ST. JOHN — A light breeze and sunny skies welcomed shoppers to the opening day of the St. John farmers market Sunday.
However, some restrictions were in place due to the COVID-19 pandemic.
Only 25 shoppers were allowed to enter in the market at a time, with a line forming near the entrance.
Signs encouraged shoppers and vendors alike to wear masks and to be at least 6 feet away from others. Arrows on the pavement encouraged one-way traffic.
Shoppers were encouraged to practice social distancing in the line, while Mark Roberts, assistant manager of the market, watched the number of folks coming and going.
Those who have been sick or who have been around someone who has been ill or tested positive for COVID-19 within the past two weeks should not attend the market, a sign near the entrance read.
Despite guidelines, shoppers showed up to support local businesses.
"I have done double the business today," said Shelly Pitts, owner of Lather Me Up Soaps.
Pitts has been selling her goat milk and olive oil soap at the market for seven years, she said.
"My customers all pretty much have been contacting me asking if I'm going to be here, and I've chosen to because I think my soaps are essential," Pitts said.
"I think it's just time to start getting out."
In addition to wearing protective gear, Pitts said she encourages shoppers to use bakery tissues to pick up items they wish to purchase or smell.
Like Pitts, Alexis Coronado, of Griffith-based Ay Chihuahua's Delicious Mexican Food, wanted to come out for her longtime customers.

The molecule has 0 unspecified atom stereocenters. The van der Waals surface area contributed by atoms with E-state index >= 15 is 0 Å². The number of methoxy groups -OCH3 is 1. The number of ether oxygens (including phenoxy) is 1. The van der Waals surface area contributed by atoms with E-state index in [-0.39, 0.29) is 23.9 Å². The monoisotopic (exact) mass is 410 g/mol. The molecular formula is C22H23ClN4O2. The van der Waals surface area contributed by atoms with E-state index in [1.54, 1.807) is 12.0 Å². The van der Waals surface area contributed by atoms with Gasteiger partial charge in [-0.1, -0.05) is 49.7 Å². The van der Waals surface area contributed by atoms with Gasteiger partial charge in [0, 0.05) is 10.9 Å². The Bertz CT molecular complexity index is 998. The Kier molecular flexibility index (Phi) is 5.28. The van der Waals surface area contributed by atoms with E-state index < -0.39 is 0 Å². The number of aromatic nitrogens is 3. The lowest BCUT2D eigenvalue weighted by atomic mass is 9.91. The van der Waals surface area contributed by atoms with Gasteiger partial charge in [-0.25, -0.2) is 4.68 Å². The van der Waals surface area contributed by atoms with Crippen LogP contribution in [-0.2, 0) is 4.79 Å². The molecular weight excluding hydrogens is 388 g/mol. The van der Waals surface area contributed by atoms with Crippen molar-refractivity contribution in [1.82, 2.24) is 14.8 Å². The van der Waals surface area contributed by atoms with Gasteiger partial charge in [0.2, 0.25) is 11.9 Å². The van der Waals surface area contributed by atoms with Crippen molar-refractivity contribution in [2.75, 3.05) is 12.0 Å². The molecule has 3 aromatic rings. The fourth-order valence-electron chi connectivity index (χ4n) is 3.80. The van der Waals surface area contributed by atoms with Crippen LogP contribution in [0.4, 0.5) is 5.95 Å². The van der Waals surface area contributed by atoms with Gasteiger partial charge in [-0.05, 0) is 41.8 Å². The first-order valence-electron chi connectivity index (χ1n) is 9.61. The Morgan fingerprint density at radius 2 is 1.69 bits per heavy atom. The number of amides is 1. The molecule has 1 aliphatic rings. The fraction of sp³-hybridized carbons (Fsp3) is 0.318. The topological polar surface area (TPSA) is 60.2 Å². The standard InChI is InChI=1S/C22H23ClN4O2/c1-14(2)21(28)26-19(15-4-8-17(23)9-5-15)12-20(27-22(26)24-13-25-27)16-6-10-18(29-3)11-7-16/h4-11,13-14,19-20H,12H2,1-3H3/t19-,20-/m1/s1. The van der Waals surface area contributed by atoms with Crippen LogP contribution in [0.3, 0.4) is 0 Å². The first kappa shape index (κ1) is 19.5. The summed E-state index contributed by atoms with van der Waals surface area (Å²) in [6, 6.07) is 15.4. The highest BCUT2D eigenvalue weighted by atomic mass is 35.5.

"I've always been a part of the market," Coronado said. "I have a restaurant in Griffith, Indiana, so we're not doing too good over there so I'm hoping to get more of the customers, plus I started here with the market so all my customers are over here."
Though shoppers cannot sit down and enjoy food at the market, they are allowed to carry items out, including Coronado's tacos, walking tacos, pico de gallo, guacamole or tamales.
"I was shocked at how many people came in with everything going on. I did OK today — nothing like a million dollars," she said. "Something is better than nothing, and I get to see my customers' familiar faces, talk to them and then feed them delicious Mexican food."
Lee Ann and Kimmer Murgach, of Good Morning Bakery based in Watseka, Illinois, said business was "fabulous."
The couple, both wearing masks, had to take down a table down after selling many of their products, including sweet and savory breads, cookies, kolaczki, dipped pretzels, cake slices and cinnamon rolls.
Kimmer said when the COVID-19 pandemic began, business got better.
"People (are) stuck at home, so they treat themselves," he said.
Liz Aquino, who runs Lane's End Farm with her husband, said there was a little anxiety around setting up at the market, but she knows the farm has a lot of regulars who rely on its produce.
"I think it's important for people to get their food local like this," Aquino said from behind her mask, adding she can tell shoppers how many hands have touched the produce and how it was grown.
A line of caution tape was set up at Lane's End Farm's booth, separating shoppers from the vendor.
"I'm a real high risk. I'm a recent cancer survivor. My family's not real happy about me being here, but I mean, it's what I do," she said. "I love to give people fresh produce."